Search Results: "Dermot Healy"


BOOK REVIEW

SUDDEN TIMES by Dermot Healy
FICTION & LITERATURE
Released: Aug. 19, 2000

"American readers will want a glossary of Anglo-Irish slang, but anyone who reads this will catch the brooding strangeness of this eerie, difficult book."
One man's descent into the hell of madness, pursued by men who may have killed his best friend, as told by the acclaimed novelist and poet (The Bend for Home, 1998, etc.). Read full book review >

BOOK REVIEW

A GOAT'S SONG by Dermot Healy
FICTION & LITERATURE
Released: Nov. 1, 1995

"An epic and compelling lament that just goes on a little too long."
From the author of 1986's Fighting with Shadows comes this sprawling novel about one Irish couple caught in a labyrinth of love and hate, in a torn nation that publicly mirrors their private strife. Read full book review >

BOOK REVIEW

THE BEND FOR HOME by Dermot Healy
BIOGRAPHY & MEMOIR
Released: March 1, 1998

"With his descriptive talent and his knack for making comedy out of tragedy, Healy has written a beautiful, imaginative, full- blooded memoir."
Eschewing straightforward chronicle, Irish poet and novelist Healy (A Goat's Song, 1995), born in 1947, re-creates his upbringing through a series of impressionistic word-pictures and characterizationsmost poignantly of his father, a policeman who retired early due to ill health. Read full book review >

BOOK REVIEW

LONG TIME, NO SEE by Dermot Healy
Released: July 2, 2012

"An affecting account of the love that leaps across a generation."
A young man holds his grief over the death of a friend in check by watching over his granduncle; a quietly impressive (if overlong) fourth novel from the Irish Healy (Sudden Times, 2000, etc.). Read full book review >

BOOK REVIEW

OUR LADY OF GREENWICH VILLAGE by Dermot McEvoy
FICTION & LITERATURE
Released: Oct. 1, 2008

"McEvoy manages to sustain some suspense—and even inject some idealism—although we know where this election is heading."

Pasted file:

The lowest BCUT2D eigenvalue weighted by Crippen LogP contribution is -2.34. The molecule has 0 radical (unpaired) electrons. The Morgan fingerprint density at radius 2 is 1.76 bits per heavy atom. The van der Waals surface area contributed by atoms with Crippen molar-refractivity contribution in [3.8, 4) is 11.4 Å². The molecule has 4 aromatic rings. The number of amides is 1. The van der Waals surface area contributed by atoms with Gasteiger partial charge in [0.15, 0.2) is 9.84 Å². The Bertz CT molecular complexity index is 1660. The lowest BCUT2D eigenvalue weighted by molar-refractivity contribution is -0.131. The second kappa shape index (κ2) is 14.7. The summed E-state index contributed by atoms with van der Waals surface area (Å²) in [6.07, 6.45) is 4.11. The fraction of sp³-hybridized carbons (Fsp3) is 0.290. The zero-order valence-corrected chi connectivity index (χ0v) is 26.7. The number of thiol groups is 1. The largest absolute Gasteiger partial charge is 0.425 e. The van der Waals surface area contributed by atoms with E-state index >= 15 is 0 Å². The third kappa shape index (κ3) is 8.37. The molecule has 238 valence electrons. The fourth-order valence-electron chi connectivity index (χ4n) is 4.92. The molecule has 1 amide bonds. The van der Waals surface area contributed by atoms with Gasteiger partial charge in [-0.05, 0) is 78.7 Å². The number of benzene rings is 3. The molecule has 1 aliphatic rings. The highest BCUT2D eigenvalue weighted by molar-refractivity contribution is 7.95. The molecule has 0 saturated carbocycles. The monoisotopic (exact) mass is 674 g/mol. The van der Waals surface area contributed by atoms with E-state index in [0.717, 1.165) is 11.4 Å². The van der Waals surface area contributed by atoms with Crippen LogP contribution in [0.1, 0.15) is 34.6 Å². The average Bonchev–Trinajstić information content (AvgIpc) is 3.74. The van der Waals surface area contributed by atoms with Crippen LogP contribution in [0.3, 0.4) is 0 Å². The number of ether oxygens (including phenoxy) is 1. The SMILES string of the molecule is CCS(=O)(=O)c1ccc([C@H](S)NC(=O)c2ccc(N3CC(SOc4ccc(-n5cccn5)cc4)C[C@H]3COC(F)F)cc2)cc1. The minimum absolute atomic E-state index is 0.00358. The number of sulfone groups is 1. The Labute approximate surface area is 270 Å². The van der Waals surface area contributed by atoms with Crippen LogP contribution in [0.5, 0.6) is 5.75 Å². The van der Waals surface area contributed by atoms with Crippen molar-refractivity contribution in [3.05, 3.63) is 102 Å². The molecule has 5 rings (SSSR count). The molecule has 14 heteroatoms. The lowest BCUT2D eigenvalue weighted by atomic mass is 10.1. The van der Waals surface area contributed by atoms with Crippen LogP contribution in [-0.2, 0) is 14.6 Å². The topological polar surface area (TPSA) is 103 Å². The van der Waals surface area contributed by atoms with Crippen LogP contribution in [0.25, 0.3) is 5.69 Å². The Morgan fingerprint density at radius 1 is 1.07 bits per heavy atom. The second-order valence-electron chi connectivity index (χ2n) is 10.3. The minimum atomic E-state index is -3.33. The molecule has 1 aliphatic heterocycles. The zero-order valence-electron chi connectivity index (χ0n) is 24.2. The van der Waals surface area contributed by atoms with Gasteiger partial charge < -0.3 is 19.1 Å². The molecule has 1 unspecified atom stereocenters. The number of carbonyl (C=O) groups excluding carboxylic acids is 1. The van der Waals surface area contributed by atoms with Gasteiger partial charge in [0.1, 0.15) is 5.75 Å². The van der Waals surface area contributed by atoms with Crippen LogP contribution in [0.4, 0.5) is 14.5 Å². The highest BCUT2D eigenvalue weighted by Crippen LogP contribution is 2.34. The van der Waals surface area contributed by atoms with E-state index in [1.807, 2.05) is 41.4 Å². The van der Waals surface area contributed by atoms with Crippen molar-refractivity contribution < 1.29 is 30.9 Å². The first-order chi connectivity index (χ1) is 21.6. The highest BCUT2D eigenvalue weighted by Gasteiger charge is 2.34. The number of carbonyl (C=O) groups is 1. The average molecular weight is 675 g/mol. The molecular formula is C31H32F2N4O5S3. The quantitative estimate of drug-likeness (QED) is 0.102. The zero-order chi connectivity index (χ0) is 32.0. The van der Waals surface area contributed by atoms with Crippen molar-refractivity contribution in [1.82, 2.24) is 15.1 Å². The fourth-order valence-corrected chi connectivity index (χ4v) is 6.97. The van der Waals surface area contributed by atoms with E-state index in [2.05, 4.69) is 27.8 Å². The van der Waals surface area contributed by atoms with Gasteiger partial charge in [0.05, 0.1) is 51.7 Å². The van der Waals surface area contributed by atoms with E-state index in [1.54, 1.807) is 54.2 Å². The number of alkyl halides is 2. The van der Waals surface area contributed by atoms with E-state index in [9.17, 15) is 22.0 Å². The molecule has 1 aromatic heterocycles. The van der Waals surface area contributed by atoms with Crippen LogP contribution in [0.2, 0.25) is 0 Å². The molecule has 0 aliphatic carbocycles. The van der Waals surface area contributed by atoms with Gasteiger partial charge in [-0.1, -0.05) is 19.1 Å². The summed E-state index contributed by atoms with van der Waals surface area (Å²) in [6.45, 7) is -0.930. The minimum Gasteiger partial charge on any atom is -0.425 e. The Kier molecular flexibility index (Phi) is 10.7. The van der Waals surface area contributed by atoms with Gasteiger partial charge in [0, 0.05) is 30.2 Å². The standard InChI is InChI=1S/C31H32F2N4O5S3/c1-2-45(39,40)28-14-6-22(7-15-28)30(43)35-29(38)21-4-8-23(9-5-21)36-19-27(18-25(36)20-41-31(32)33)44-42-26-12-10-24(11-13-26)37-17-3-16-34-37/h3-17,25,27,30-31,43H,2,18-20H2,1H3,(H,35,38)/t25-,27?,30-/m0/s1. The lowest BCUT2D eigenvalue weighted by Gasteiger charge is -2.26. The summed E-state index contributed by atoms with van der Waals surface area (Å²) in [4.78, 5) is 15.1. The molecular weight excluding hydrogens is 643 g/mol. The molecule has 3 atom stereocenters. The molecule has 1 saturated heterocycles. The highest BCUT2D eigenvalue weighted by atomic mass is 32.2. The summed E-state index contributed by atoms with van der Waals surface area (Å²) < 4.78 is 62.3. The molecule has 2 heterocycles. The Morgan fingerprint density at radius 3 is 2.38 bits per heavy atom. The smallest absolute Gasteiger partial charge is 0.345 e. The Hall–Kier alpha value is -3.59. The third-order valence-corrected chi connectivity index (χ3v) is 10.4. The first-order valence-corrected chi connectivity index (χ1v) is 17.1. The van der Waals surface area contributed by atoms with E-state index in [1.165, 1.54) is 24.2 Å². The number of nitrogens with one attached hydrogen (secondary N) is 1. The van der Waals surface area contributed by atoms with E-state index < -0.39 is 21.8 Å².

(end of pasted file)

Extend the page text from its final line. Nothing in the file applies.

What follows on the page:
Rife with hard-drinking, lusty cynicism and quirky characters named Cyclops Reilly or Monsignor Séan Pius ("Johnny Pie") Burke, this is very much the Irish Catholic, New York City novel its title suggests. Read full book review >

BOOK REVIEW

HOW TO SURVIVE IN THE NORTH by Luke Healy
GRAPHIC NOVELS & COMIC BOOKS
Released: Nov. 15, 2016

"Two parts historical, one part invention, a quiet contemplation and celebration of the tenacity of the human spirit. (afterword, author's note) (Graphic novel. 14 & up)"
Two early-20th-century expeditions intertwine with a 21st-century story in Healy's debut graphic novel. Read full book review >

BOOK REVIEW

Brain: The Man Who Wrote the Book That Changed the World by Dermot Davis
FICTION & LITERATURE
Released: July 4, 2013

"A decently set up satire that never quite pays off."
In Davis' (Zen and Sex, 2013, etc.) satire, a down-on-his-luck novelist accidentally spawns a self-help empire. Read full book review >

BOOK REVIEW

TERRIBLE ANGEL by Dermot McEvoy
SCIENCE FICTION & FANTASY
Released: Oct. 16, 2002

"Formulaic and a bit heavy on location (so many New York bars and shops get mentioned it seems like product placement), but a pleasant and amusing debut even so."
Publishing veteran McEvoy envisions what would happen if Michael Collins had come back from the dead to travel to New York in the 1990s. Read full book review >

BOOK REVIEW

BIOGRAPHY & MEMOIR
Released: Aug. 20, 2013

"An exceptional account of the development of the Constitution's most basic right and an illuminating story of remarkable friendships, scholarly communication and the conservative justice who actually changed his mind."
The writings of Supreme Court Justice Oliver Wendell Holmes are the basis of today's interpretation of freedom of speech, but it took many great minds to convince him of its value. Seton Hall Law School professor Healy tells the engrossing tale of how it happened. Read full book review >